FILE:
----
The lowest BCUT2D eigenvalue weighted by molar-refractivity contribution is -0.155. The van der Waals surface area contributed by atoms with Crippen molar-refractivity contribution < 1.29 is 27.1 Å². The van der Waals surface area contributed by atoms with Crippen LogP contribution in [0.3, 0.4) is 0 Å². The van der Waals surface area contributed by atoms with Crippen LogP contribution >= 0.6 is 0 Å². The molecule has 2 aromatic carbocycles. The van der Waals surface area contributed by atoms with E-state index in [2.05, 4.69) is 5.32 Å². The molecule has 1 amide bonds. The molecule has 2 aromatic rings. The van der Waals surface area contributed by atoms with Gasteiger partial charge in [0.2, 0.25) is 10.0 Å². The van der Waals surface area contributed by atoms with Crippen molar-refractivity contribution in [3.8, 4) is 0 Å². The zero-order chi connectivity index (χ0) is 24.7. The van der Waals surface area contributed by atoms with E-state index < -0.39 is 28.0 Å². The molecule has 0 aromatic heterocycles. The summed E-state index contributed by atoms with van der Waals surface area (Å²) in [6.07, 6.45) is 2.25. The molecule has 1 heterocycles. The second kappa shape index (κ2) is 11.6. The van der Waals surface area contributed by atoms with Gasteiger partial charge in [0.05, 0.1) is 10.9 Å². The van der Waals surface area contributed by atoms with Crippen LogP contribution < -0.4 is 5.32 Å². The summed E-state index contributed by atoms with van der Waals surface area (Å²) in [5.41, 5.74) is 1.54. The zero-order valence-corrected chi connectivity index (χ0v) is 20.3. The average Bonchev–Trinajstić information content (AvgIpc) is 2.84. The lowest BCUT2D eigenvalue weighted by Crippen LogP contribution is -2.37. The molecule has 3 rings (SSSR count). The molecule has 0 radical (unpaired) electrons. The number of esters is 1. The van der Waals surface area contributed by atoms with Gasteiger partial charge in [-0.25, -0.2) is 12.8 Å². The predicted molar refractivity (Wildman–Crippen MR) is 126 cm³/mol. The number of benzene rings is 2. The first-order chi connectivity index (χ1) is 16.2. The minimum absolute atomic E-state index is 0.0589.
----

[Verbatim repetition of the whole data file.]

The lowest BCUT2D eigenvalue weighted by molar-refractivity contribution is -0.155. The van der Waals surface area contributed by atoms with Crippen molar-refractivity contribution < 1.29 is 27.1 Å². The van der Waals surface area contributed by atoms with Crippen LogP contribution in [0.3, 0.4) is 0 Å². The van der Waals surface area contributed by atoms with Crippen LogP contribution >= 0.6 is 0 Å². The molecule has 2 aromatic carbocycles. The van der Waals surface area contributed by atoms with E-state index in [2.05, 4.69) is 5.32 Å². The molecule has 1 amide bonds. The molecule has 2 aromatic rings. The van der Waals surface area contributed by atoms with Gasteiger partial charge in [0.2, 0.25) is 10.0 Å². The van der Waals surface area contributed by atoms with Crippen molar-refractivity contribution in [3.8, 4) is 0 Å². The zero-order chi connectivity index (χ0) is 24.7. The van der Waals surface area contributed by atoms with E-state index < -0.39 is 28.0 Å². The molecule has 0 aromatic heterocycles. The summed E-state index contributed by atoms with van der Waals surface area (Å²) in [6.07, 6.45) is 2.25. The molecule has 1 heterocycles. The second kappa shape index (κ2) is 11.6. The van der Waals surface area contributed by atoms with Gasteiger partial charge in [0.05, 0.1) is 10.9 Å². The van der Waals surface area contributed by atoms with Crippen LogP contribution < -0.4 is 5.32 Å². The summed E-state index contributed by atoms with van der Waals surface area (Å²) in [5.41, 5.74) is 1.54. The zero-order valence-corrected chi connectivity index (χ0v) is 20.3. The average Bonchev–Trinajstić information content (AvgIpc) is 2.84. The lowest BCUT2D eigenvalue weighted by Crippen LogP contribution is -2.37. The molecule has 3 rings (SSSR count). The molecule has 0 radical (unpaired) electrons. The number of esters is 1. The van der Waals surface area contributed by atoms with Gasteiger partial charge in [-0.25, -0.2) is 12.8 Å². The predicted molar refractivity (Wildman–Crippen MR) is 126 cm³/mol. The number of benzene rings is 2. The first-order chi connectivity index (χ1) is 16.2. The minimum absolute atomic E-state index is 0.0589.